For artists just starting out, or for those who’ve just got round to getting a website (where have you been all this time?) it’s flattering to be contacted by someone wanting to buy your work. And if they say they’ll arrange shipping, and don’t quibble about the price, that’s even better, isn’t it?
Sadly however, there’s a good chance if you receive an email like this, it’s a scam.
Not so long ago, scammers were targetting those selling cars online, or other high-value goods, like watches or antiques. Now they’ve latched on to the unfortunate reality that many artists are not over-endowed with business savvy.
How does it work? They send you money, so that must be ok, surely?
Well, they send you a cheque, but then they pester you to transfer money to their shipping agent. It’s always their agent. If you suggest one of your own, you’ll probably never hear from them again. They’ll keep on pestering you to make a transfer, usually by a money-transfer agent like Western Union (who are completely legit) to pre-pay the shipping agent.
The scam relies on you doing this before the cheque has had time to clear. Because it won’t. You send the money – a few hundred pounds – to the shipping agent, and then your bank contacts you to say the cheque bounced.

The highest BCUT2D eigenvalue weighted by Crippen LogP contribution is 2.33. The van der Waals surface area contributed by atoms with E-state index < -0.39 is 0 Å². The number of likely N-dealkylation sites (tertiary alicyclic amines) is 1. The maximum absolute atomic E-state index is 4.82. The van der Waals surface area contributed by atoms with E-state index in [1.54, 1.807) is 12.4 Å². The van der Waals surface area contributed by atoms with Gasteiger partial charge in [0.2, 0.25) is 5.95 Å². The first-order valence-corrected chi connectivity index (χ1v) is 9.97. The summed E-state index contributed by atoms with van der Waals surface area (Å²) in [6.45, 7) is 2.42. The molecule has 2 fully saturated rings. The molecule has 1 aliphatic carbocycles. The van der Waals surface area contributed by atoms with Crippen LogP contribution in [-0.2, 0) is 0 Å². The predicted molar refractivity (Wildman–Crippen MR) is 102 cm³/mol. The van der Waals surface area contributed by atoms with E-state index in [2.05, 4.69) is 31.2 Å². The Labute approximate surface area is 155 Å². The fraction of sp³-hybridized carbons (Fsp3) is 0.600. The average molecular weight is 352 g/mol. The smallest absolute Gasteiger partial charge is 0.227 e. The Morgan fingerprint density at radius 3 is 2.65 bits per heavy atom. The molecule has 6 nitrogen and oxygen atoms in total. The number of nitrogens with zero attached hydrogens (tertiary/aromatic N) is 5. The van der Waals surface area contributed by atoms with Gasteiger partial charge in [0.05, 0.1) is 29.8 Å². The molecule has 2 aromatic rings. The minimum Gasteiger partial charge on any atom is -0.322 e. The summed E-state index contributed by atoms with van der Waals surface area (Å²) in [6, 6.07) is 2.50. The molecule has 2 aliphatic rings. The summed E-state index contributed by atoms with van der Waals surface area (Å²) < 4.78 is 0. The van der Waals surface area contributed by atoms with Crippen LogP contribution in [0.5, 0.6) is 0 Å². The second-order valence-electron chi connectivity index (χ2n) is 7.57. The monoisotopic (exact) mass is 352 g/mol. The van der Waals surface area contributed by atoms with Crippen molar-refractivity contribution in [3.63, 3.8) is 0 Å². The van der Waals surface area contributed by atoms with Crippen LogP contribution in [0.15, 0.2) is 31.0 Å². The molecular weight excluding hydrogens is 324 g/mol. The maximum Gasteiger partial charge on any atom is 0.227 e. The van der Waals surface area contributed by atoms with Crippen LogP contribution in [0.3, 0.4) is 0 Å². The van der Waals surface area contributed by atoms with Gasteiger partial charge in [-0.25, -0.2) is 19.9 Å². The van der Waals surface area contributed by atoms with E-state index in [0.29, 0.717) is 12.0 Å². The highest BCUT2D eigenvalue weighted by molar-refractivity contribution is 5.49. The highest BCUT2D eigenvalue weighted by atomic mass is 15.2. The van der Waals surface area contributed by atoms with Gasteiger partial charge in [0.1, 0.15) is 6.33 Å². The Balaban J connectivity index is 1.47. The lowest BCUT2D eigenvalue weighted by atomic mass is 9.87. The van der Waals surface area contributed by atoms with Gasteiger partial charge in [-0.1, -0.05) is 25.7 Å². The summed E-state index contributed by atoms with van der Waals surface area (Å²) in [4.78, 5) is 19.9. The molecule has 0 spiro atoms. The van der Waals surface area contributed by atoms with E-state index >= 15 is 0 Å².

So they don’t get your work, they get your shipping money. And that’s why they keep sending you emails to request the shipping money transfer, and will keep on pestering you!
How can you tell an email you’ve received is likely to be fraudulent?
1 – They don’t ask any questions about your work, or request images.
2 – They insist on their choice of shipping agent – who you won’t be able to find on a search engine cos they don’t exist!
3 – They send you a cheque for more money than the piece is on sale at, and ask you to send the balance via a money transfer agent.
Of course there are lots of other scams, and plenty of ways those born with a surfeit of scruples will try to exploit artists, but this is a common one.
If you’re an artist, or you think you’ve been targetted in this way, I recommend you have a look at this site, and others like it. There’s plenty of advice on phony galleries, vanity publishing, email and phishing scams, and lots more.
It’s a shame operators on the seedier side of the internet are suckering artists out of money in this way, and I hope by encouraging artists to be a little less credulous, and a little more alert, fewer of these scams will succeed. Let me know of other scams you hear about.
Happy selling to artists everywhere!